Operating in the travel industry carries an irrefutable and highly discouraging amount of risk. So, what steps should you take when applying for a high-risk travel merchant account?

Before Applying for a Travel  Merchant Account

High-risk merchant account underwriters are still evaluating the risk associated with the business. This might mean the examination of the following:

  • Personal credit
  • Business bank statements
  • Processing history
  • Monthly volume
  • Chargeback management
  • A functioning website

Personal credit scores are often an indication of how the owner will operate their business, and the likelihood of their paying bills on time and in full. Business bank statements are used as evidence of the applicant’s requested processing volume and that the business is profitable thus far. A high volume is not a deal breaker for a high-risk applicant, but your merchant account provider needs to have an accurate idea of what to expect to be able to provide you with the best and most accurate information. In some cases, it is necessary to open multiple merchant accounts or open offshore accounts without volume caps.

High-risk merchant account providers understand that chargebacks probably won’t be eliminated, but it is important to have a plan in place for preventing and controlling your chargeback ratio. Calculate your current chargeback ratio here.

Finally, a website with clear cancellation and refund policies demonstrate the business’ effort to run an honest and transparent business. Any business that misrepresents itself to customers is likely to be denied a merchant account. A fully developed website is also an indication of a developed and established business.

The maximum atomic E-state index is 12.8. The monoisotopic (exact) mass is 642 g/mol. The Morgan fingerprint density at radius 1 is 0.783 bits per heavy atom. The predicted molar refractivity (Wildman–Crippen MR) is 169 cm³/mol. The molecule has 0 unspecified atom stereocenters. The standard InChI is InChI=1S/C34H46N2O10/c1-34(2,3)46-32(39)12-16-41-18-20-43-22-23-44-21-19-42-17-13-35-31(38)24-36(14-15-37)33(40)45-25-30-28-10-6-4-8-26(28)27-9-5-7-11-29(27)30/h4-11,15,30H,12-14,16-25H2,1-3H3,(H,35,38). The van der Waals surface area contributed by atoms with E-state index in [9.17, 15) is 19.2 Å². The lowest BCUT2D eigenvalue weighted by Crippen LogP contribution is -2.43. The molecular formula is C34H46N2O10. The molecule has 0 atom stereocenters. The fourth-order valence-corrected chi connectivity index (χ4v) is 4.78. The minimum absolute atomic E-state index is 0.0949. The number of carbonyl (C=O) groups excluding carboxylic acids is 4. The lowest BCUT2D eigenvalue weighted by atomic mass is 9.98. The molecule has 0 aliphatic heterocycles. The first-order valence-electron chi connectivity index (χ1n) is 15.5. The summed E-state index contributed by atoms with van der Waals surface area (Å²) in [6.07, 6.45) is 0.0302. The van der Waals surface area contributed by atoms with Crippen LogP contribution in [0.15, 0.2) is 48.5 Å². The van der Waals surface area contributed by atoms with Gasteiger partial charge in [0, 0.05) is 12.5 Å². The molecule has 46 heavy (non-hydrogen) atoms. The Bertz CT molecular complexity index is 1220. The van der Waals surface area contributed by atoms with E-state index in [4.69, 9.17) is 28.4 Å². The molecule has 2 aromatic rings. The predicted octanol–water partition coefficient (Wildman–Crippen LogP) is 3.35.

Conclusion

Knowing why your travel business could potentially put a bank or payment processor at risk, you have the information to be able to combat the issues head-on. Take a look at this page on how to mitigate risks associated with chargebacks, and ask any merchant account provider about the tools they offer merchants to prevent chargebacks before you submit an application.

Your travel business may need to apply for a merchant account with a high-risk merchant account provider, despite your best efforts at mitigating risk. A high-risk merchant account will provide you with even more tools for fighting fraud and preventing chargebacks that a standard-risk provider won’t. Offshore processing may also be appropriate for your business. If you’re dealing with a high volume of payments, offshore processing will mean higher or nonexistent volume caps.

In sum, there are many tools available to your travel business to mitigate risks and process a high volume of payments. Apply for a better travel merchant account today to get started.